Secure full visibility into your AI systems
At the center of any concern around AI and medical privacy violations is protected health information (PHI). PHI encompasses any information relating to:
The past, present, or future physical or mental health/condition of an individual.
The provision of health care to that individual.
The individual’s payment history.
Feeding PHI into the large language models (LLMs) that are at the foundation of GenAI can pay massive dividends to healthcare organizations looking to optimize their day-to-day operations. But successfully achieving this objective, with a minimum of risk, requires taking an extremely proactive attitude towards precisely how this data is being used.
The key word here is “visibility.” If you are going to be feeding massive quantities of sensitive PHI into your systems, you need to ensure that you are aware of what it is, who is using it, and for what purpose. The need for this is especially acute given the rise of “shadow AI”—i.e., AI-related activities occurring out of sight of those tasked with overseeing it.
Unsurprisingly, 67% of healthcare industry respondents to the Portal26 survey are concerned about shadow AI at their companies. It is a problem that is growing daily—and one that can only be curtailed through increased visibility.
Healthcare has a vibrant startup and innovation ecosystem, but that doesn’t mean everyone shares the perks that come with technological developments. Historically, payors have often been ahead of the game in adopting and benefiting from new tech, forcing providers to play catch up.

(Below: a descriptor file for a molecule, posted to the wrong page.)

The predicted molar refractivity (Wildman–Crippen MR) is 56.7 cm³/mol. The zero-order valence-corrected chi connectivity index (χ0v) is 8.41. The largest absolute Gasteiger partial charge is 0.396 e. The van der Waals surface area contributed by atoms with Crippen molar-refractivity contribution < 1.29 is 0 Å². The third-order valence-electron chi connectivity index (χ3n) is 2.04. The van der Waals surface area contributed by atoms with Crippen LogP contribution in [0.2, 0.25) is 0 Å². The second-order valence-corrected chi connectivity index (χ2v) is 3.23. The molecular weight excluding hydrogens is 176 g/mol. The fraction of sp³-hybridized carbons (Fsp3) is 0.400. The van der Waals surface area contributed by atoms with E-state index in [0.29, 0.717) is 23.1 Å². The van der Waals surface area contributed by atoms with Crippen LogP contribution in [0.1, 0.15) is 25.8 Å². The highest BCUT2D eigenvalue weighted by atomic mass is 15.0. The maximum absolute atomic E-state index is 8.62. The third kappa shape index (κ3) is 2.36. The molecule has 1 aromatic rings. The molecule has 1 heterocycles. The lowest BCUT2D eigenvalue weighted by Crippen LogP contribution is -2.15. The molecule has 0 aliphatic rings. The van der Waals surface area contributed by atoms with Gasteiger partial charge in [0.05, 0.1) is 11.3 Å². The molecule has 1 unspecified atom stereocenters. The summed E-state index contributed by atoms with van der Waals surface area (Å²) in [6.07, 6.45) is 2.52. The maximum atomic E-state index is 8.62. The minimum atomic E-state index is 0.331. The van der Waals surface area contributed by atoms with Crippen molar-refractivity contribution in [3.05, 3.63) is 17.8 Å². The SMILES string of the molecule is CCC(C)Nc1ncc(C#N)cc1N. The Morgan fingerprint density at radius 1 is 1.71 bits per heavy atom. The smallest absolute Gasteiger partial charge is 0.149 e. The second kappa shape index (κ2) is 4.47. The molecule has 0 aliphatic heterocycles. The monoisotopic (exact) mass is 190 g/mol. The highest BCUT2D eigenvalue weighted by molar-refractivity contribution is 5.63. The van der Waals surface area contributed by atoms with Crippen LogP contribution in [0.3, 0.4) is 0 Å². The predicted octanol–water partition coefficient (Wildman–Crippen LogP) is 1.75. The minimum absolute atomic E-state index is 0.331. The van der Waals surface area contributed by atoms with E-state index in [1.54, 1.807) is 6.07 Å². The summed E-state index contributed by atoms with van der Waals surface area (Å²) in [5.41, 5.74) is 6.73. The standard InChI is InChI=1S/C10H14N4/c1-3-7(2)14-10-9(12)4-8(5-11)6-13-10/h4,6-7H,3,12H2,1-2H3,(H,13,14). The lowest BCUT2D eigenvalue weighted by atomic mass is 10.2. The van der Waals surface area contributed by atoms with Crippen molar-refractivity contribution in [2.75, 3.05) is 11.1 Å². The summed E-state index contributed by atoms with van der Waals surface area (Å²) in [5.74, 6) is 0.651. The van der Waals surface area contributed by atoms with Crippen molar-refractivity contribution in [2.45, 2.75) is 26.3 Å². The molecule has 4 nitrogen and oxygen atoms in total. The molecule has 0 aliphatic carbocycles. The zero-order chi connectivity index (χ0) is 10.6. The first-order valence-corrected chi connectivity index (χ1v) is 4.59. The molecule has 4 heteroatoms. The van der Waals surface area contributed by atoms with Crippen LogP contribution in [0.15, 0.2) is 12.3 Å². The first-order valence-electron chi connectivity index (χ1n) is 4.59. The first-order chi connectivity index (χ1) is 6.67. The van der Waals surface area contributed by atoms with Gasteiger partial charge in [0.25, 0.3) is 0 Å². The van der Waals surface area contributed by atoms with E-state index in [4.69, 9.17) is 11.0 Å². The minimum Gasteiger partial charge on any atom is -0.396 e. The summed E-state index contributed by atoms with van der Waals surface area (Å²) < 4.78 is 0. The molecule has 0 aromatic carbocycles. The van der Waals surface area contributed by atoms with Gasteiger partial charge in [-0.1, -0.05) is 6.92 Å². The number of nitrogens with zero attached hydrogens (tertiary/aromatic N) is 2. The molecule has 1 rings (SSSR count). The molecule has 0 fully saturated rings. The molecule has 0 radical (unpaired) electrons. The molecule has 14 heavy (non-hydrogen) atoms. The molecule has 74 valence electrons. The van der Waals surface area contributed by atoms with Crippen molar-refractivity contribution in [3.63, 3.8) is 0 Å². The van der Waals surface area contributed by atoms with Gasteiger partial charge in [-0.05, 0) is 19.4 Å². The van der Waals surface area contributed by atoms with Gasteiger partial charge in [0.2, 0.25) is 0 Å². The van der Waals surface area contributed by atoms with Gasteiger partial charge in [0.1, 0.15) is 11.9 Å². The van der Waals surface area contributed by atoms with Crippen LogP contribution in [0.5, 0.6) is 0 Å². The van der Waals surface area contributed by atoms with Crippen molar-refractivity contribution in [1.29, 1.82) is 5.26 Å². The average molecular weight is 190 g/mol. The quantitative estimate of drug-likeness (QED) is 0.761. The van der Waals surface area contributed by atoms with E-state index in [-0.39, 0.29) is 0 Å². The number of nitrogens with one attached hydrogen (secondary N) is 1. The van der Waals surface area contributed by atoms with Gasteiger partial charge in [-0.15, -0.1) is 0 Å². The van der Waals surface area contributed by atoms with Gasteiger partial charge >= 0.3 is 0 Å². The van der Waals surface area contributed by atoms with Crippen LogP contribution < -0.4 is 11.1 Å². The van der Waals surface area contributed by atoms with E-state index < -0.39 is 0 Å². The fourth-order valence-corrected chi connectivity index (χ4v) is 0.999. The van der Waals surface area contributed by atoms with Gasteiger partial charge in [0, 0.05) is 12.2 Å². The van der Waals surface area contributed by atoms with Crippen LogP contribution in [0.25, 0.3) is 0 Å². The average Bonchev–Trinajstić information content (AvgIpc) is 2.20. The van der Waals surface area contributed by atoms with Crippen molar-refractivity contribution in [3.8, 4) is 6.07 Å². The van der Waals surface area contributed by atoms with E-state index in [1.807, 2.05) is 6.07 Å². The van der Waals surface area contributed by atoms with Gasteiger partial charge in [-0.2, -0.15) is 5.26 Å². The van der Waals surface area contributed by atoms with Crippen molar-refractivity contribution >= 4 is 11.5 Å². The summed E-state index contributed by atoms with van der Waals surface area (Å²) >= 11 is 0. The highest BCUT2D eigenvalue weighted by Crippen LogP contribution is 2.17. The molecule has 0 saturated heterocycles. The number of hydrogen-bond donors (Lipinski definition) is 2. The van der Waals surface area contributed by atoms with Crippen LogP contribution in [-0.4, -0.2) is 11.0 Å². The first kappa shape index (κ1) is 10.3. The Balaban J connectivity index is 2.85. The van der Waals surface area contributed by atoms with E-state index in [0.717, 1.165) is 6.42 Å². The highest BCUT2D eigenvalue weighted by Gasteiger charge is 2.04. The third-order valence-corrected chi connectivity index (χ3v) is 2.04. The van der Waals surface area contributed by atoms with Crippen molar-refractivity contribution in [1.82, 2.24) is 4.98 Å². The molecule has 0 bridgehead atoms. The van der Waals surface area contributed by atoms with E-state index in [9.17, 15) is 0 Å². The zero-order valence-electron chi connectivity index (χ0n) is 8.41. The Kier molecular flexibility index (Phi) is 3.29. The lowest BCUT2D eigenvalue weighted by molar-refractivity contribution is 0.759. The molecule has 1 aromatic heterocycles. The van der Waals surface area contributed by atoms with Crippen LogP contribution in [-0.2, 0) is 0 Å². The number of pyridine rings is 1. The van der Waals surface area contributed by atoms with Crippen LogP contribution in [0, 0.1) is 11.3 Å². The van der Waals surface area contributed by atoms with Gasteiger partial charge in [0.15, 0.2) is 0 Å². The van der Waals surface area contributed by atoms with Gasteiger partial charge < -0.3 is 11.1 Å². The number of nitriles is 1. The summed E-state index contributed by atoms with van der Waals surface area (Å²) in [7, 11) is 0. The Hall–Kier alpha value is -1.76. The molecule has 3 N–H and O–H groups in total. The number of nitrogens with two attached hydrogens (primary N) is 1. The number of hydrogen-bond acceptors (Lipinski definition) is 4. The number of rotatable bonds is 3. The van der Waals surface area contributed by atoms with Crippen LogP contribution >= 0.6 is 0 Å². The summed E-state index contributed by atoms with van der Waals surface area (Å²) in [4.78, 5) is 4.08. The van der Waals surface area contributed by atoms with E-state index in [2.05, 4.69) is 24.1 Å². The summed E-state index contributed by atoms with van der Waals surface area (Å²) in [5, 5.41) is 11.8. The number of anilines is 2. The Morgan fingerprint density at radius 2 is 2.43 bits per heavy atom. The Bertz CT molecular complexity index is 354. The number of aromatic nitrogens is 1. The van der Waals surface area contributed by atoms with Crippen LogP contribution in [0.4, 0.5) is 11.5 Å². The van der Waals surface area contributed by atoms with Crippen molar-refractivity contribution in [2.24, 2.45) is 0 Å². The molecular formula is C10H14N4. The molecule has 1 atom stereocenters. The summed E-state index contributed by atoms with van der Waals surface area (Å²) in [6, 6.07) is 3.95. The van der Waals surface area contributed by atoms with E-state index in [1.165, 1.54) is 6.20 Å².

But artificial intelligence (AI) is changing the game. A persistent trend I’ve witnessed is the steady rise of providers prioritizing technology – especially AI – to inform strategic priorities and address chronic headwinds such as staff shortages, increasing cost pressures, and slow reimbursement times, to name a few.
As healthcare leaders catch on to the enormous potential of AI to combat thorny issues, AI will take center stage next year, reshape the larger healthcare ecosystem, and begin to even the playing field between payor and provider.
As the end of the year approaches, here’s how I see this playing out in 2024:
Autonomous medical coding will be widespread — if not the norm.
The latest health IT report from Bain & Company and KLAS Research highlights the increasing importance of software and technology. Per the report, 70% of providers think AI will have a more significant impact on their organizations this year vs. last year, and an impressive 56% of those surveyed view software and technology as one of their top three strategic priorities, with revenue cycle management (RCM) coming in at a resounding first place. With many health systems focused on reducing administrative burdens for clinicians and a continued shortage of medical coders, autonomous coding adoption will surge.